Why street harassment is still a very real threat for women

The tragic loss of a 27-year-old Detroit woman named Mary “Unique” Spears is a harrowing reminder of one of the biggest threats women face today. Last week, at an event, a man asked Spears for her number. Spears told him that she was already involved—a common tactic for women refusing unwanted advances, because a woman’s “no” is often and unjustly considered inconsequential. The man continued to harass her until security escorted him out of the venue. He returned with a handgun and shot her to death.

Spears’ death is the latest in a series of horrifying incidents in which a stranger’s verbal advances have escalated into physical violence. A week before Spears’ death, a 26-year-old woman in Queens had her throat slashed by a man whose romantic overtures she declined.

These women are not alone: in a 2,000 person survey conducted by Stop Street Harassment, nine percent of respondents had been sexually assaulted by harassers. More than twenty percent had catcalling escalate into unwanted sexual touching or having a harasser follow them. Violence is not an uncommon response for women who reject the advances of men in public places. And in the survey, 99 percent of the women who responded had experienced street harassment.

Time and again, harassers are excused. They’re just saying hi. They just want you to smile. You should take it as a compliment. You should just ignore it. You were probably asking for it, look at that skirt. The blame that should be placed on harassers has been shifted to the shoulders of the women they’re harassing.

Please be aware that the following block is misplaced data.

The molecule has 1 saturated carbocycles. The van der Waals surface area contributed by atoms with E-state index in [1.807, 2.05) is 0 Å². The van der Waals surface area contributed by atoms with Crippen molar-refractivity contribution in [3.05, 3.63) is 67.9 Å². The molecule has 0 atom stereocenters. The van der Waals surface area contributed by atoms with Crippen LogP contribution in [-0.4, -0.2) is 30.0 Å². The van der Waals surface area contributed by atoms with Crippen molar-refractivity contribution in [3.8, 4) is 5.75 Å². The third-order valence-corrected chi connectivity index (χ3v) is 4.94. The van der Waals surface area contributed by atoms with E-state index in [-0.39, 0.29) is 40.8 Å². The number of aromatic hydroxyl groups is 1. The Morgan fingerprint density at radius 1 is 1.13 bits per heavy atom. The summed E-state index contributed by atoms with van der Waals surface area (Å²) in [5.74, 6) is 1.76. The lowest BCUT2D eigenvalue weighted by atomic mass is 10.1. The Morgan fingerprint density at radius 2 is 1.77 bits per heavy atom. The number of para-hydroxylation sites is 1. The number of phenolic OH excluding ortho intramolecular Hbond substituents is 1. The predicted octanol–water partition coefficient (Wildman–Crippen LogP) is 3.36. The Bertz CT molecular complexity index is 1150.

It’s time to stop pretending that this kind of harassment is anything other than an overture to violence. It is not a nuisance, it is the continual atmosphere of danger for women to be outside of their homes. Catcalls are not compliments. They’re threats.

Every time a man whistles at a woman, bids her to smile, or comments on her appearance, he’s asserting a form of dominance over her—women are there to be assessed, a form of street entertainment, passing through a male space. Those comments are part of an overall culture in which men assume ownership over women’s bodies.

“You look beautiful,” coming from that context, isn’t a compliment. It means: “I own you.” It means: “You are required to respond to me.” It means “You are mine to assess or reject as a I please.” And in extreme cases, when women like Spears reject that assertion, it leads to violence and even death.

This has to end. If we want women to feel as safe leaving their homes, to experience the same autonomy as men, the only solution is to make serious changes in the way that we address street harassment. It should not be a “grin and bear it” situation. It should be one in which all of us work to make street harassment unacceptable, though policy changes and legal repercussions for people who continually threaten or harass women. It is time to stop making excuses for street harassment, and condemn it in the strongest possible terms.

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